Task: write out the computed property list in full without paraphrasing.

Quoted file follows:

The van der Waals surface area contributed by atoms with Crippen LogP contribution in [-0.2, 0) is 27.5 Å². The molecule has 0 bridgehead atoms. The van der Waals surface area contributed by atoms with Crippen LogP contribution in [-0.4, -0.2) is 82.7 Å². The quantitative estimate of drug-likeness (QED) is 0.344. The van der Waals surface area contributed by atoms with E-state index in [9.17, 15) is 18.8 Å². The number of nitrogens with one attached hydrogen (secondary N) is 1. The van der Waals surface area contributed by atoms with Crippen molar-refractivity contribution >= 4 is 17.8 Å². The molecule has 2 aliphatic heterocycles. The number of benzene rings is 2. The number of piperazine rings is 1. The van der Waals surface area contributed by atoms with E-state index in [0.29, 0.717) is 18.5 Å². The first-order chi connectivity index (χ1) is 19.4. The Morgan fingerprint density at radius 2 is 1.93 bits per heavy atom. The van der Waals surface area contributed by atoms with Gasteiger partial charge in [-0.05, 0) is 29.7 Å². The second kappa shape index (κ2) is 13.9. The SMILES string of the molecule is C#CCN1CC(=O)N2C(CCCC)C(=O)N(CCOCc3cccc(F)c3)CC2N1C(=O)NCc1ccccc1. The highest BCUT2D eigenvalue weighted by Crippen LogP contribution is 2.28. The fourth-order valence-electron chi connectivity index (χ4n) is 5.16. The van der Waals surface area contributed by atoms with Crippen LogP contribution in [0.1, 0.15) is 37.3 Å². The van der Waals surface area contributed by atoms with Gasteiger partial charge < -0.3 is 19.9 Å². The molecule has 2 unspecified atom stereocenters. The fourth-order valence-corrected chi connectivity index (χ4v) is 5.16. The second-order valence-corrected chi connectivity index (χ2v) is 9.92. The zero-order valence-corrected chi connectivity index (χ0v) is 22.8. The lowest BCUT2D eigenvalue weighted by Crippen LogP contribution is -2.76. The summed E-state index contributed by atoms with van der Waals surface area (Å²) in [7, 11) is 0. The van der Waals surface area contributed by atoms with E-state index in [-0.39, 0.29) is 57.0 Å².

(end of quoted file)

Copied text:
The van der Waals surface area contributed by atoms with Crippen LogP contribution in [-0.2, 0) is 27.5 Å². The molecule has 0 bridgehead atoms. The van der Waals surface area contributed by atoms with Crippen LogP contribution in [-0.4, -0.2) is 82.7 Å². The quantitative estimate of drug-likeness (QED) is 0.344. The van der Waals surface area contributed by atoms with E-state index in [9.17, 15) is 18.8 Å². The number of nitrogens with one attached hydrogen (secondary N) is 1. The van der Waals surface area contributed by atoms with Crippen molar-refractivity contribution >= 4 is 17.8 Å². The molecule has 2 aliphatic heterocycles. The number of benzene rings is 2. The number of piperazine rings is 1. The van der Waals surface area contributed by atoms with E-state index in [0.29, 0.717) is 18.5 Å². The first-order chi connectivity index (χ1) is 19.4. The Morgan fingerprint density at radius 2 is 1.93 bits per heavy atom. The van der Waals surface area contributed by atoms with Gasteiger partial charge in [-0.05, 0) is 29.7 Å². The second kappa shape index (κ2) is 13.9. The SMILES string of the molecule is C#CCN1CC(=O)N2C(CCCC)C(=O)N(CCOCc3cccc(F)c3)CC2N1C(=O)NCc1ccccc1. The highest BCUT2D eigenvalue weighted by Crippen LogP contribution is 2.28. The fourth-order valence-electron chi connectivity index (χ4n) is 5.16. The van der Waals surface area contributed by atoms with Crippen LogP contribution in [0.1, 0.15) is 37.3 Å². The van der Waals surface area contributed by atoms with Gasteiger partial charge < -0.3 is 19.9 Å². The molecule has 2 unspecified atom stereocenters. The fourth-order valence-corrected chi connectivity index (χ4v) is 5.16. The second-order valence-corrected chi connectivity index (χ2v) is 9.92. The zero-order valence-corrected chi connectivity index (χ0v) is 22.8. The lowest BCUT2D eigenvalue weighted by Crippen LogP contribution is -2.76. The summed E-state index contributed by atoms with van der Waals surface area (Å²) in [7, 11) is 0. The van der Waals surface area contributed by atoms with E-state index in [-0.39, 0.29) is 57.0 Å².